Each character also plays differently thanks to all the moves they could draw and their unique supers. The brothers obviously specialize in close-quarters combos, Marian is a firearm expert, and Matin is the wrestler/tank with slower moves but also the wonderful ability to grab and power slam goons and bosses. There are also plenty of unlockable characters to play with, including the bosses and some of the IP’s favourite bad guys.
Let the bodies hit the floor!
Overall, Double Dragon Gaiden: Rise of The Dragons is a solid new entry in this long-running franchise and a good fit for the Switch with crisp visuals, smooth animations, and solid performance. That said it changes up its character designs and visual style for this new outing, which may prove an acquired taste. Regardless, the combat mechanics are fantastic and it encourages more tactical play. The rogue-like elements didn’t make the game as difficult as I was expecting, but the many unlockable characters and the ways boss fights can change have prompted me to tackle multiple, increasingly tough runs. Both fans of the franchise and fans of beat-‘em-ups in general should find a lot to love.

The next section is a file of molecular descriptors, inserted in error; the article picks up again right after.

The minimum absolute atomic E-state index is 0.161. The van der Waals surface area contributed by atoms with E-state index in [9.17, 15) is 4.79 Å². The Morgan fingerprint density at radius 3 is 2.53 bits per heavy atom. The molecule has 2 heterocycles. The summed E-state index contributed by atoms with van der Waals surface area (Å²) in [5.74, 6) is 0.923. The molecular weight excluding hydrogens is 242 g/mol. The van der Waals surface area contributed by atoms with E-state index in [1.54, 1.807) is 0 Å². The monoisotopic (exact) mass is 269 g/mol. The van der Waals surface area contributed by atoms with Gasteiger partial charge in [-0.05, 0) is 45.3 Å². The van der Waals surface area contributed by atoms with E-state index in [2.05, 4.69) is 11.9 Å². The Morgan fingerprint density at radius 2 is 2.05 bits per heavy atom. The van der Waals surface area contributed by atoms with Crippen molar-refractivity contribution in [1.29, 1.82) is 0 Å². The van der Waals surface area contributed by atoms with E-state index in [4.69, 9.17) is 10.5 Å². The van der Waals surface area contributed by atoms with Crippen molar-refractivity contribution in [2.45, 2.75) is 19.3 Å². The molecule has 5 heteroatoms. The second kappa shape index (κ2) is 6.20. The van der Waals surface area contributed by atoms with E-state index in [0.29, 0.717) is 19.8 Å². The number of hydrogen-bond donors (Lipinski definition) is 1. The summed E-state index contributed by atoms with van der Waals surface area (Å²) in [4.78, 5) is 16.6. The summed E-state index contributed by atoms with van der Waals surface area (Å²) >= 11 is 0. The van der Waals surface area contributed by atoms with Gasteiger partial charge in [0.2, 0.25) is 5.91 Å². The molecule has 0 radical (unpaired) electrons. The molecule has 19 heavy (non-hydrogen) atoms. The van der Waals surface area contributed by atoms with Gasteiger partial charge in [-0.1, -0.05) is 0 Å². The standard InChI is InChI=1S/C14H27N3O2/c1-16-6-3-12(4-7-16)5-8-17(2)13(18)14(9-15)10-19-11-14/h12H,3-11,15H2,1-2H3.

Double Dragon Gaiden: Rise of the Dragons was reviewed on Nintendo Switch using a code provided to gameblur by the publisher. It is also available on PC, Xbox One/Series S|X, and PS4/PS5.
Double Dragon Gaiden: Rise of the Dragons (Nintendo Switch) ReviewDouble Dragon Gaiden: Rise of the Dragons (Nintendo Switch) Review
- Large roster of unlockable characters
- Updated combat mechanics are still fun
- Bosses get tougher depending on the order you tackle them
- Not as difficult as some may want it to be